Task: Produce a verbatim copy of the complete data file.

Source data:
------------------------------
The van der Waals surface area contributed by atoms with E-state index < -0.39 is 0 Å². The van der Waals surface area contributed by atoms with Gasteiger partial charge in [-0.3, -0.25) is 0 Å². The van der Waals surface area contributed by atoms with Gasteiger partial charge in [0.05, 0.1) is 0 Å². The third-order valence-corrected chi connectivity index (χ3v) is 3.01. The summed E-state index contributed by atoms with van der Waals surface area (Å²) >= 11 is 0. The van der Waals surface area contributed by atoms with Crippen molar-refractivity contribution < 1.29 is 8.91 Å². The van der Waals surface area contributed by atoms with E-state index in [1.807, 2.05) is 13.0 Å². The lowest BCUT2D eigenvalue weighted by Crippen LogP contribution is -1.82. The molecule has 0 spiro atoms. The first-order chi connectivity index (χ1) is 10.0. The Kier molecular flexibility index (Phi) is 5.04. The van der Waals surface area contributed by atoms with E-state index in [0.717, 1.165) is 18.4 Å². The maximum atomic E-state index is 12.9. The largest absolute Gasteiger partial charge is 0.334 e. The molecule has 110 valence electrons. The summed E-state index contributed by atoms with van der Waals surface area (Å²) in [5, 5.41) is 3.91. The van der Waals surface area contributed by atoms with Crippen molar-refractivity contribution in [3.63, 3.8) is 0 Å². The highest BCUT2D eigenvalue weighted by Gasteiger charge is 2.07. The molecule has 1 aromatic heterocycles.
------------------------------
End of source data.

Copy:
The van der Waals surface area contributed by atoms with E-state index < -0.39 is 0 Å². The van der Waals surface area contributed by atoms with Gasteiger partial charge in [-0.3, -0.25) is 0 Å². The van der Waals surface area contributed by atoms with Gasteiger partial charge in [0.05, 0.1) is 0 Å². The third-order valence-corrected chi connectivity index (χ3v) is 3.01. The summed E-state index contributed by atoms with van der Waals surface area (Å²) >= 11 is 0. The van der Waals surface area contributed by atoms with Crippen molar-refractivity contribution < 1.29 is 8.91 Å². The van der Waals surface area contributed by atoms with E-state index in [1.807, 2.05) is 13.0 Å². The lowest BCUT2D eigenvalue weighted by Crippen LogP contribution is -1.82. The molecule has 0 spiro atoms. The first-order chi connectivity index (χ1) is 10.0. The Kier molecular flexibility index (Phi) is 5.04. The van der Waals surface area contributed by atoms with E-state index in [0.717, 1.165) is 18.4 Å². The maximum atomic E-state index is 12.9. The largest absolute Gasteiger partial charge is 0.334 e. The molecule has 110 valence electrons. The summed E-state index contributed by atoms with van der Waals surface area (Å²) in [5, 5.41) is 3.91. The van der Waals surface area contributed by atoms with Crippen molar-refractivity contribution in [3.63, 3.8) is 0 Å². The highest BCUT2D eigenvalue weighted by Gasteiger charge is 2.07. The molecule has 1 aromatic heterocycles.